The water industry is an unusual one in the U.K. Instead of welcoming hot dry periods as a good opportunity to sell us more of its great product it lectures us to use less and threatens us with rationing. It must be because retail water suppliers are largely regulated monopolies. The Quangos that regulate them do not want them investing enough to grow their business and the businesses acquiesce in managed muddle and disappointment for customers. Both Regulator and industry have also performed badly when it comes to requiring the industry to clean up dirty water before returning it to our rivers.
Some greens argue that we should learn to use less water to place less stress on the planet. That is a wrong argument. Water is the most common substance on the surface of our globe. It is the ultimate renewable resource. We were all taught about the water cycle. Water from the vast supplies in our oceans and seas is swept up into clouds by the travelling winds. Some is deposited back down as rain. It finds its way back to the sea. If people interrupt its progress and use it, they do not destroy it but pass it back to the river system via treatment works that should clean it from the dirty industrial process, washing or human urine forms. There is no great strain on the planet from using the water on its way back to sea, subject to regulating the uses we make of it.
Some people argue that the industry cannot expect to cope for every peak demand. If there is a hot summer then demand does rise as many more people want to water plants and fill paddling pools, more farmers want to irrigate crops and more drinks makers need to bottle more water based fluids. This too is a bizarre argument. The peak demand issue for a hot summer is mild compared with some of the peak demand issues other businesses face. The hot cross bun industry does not sell its products for most of the year and has plenty for Easter. It does not tell us in April it cannot handle such a peak and tell us to eat less or to order some for August.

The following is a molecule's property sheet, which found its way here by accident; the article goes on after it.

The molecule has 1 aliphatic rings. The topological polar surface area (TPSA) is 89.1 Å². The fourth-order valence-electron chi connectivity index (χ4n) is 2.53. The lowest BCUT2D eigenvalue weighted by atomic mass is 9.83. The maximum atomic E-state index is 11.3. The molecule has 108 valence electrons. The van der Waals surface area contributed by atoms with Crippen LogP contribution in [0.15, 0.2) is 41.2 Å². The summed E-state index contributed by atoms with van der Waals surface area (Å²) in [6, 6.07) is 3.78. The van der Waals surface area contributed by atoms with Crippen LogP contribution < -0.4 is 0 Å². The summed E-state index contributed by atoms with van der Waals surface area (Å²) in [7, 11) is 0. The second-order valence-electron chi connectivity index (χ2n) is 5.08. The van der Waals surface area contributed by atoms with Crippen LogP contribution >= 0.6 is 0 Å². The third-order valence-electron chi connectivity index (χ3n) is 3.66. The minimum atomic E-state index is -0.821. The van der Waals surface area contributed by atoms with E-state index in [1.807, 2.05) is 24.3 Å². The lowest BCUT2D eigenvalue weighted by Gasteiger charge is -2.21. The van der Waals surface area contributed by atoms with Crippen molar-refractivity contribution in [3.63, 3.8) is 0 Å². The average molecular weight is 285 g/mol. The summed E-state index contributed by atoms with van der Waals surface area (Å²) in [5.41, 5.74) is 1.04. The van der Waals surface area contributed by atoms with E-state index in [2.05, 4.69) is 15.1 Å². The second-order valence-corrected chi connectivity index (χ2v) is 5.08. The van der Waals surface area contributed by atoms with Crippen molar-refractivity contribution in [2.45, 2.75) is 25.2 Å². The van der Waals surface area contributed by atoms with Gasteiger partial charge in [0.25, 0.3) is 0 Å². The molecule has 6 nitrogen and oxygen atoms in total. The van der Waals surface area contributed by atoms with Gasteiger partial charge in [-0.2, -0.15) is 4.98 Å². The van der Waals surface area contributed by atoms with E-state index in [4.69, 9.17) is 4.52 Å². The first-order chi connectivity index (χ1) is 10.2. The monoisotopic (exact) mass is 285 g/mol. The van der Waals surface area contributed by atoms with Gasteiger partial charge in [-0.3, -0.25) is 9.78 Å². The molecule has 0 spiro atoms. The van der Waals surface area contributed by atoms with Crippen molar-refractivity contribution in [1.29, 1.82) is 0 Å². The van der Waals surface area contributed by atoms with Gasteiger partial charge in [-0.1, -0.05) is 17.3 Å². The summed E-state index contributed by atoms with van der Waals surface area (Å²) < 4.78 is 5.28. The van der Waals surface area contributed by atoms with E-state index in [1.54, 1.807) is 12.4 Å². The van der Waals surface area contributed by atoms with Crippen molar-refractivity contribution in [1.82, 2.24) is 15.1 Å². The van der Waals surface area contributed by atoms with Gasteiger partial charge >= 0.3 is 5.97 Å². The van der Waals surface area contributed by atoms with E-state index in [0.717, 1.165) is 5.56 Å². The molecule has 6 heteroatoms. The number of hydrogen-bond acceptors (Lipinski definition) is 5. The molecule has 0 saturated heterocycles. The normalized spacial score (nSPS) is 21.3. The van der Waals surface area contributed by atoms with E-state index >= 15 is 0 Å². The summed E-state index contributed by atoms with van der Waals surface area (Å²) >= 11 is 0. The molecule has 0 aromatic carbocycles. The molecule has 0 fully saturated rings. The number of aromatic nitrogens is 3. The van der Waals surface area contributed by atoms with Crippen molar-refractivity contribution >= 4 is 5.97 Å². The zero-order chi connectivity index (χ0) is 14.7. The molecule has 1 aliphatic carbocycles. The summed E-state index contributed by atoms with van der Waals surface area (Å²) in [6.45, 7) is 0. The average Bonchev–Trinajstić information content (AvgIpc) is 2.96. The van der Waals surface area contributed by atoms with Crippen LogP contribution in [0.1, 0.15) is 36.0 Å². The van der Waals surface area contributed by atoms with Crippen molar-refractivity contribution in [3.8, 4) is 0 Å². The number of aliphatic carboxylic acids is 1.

The problem with monopoly and price regulation is two fold. Monopolies do not have to respond so well to customers as competitive businesses. If we had genuine choice of supplier to send us water down the pipes we would get a better service. Regulators do not necessarily choose to regulate the price at the level it takes to ensure sufficient supply. Short term wishes to keep prices below a market price leaves some regulated industries short of capacity and unable to invest in enough new.
The Water Regulator needs to call in the main players and go through what ti would take to put in extra reservoirs, boreholes and desalination plans to make sure next time we have a hot spell with little rain we have enough water. It would also be a good idea to extend the competition now allowed for business water supply to spread to householders as well.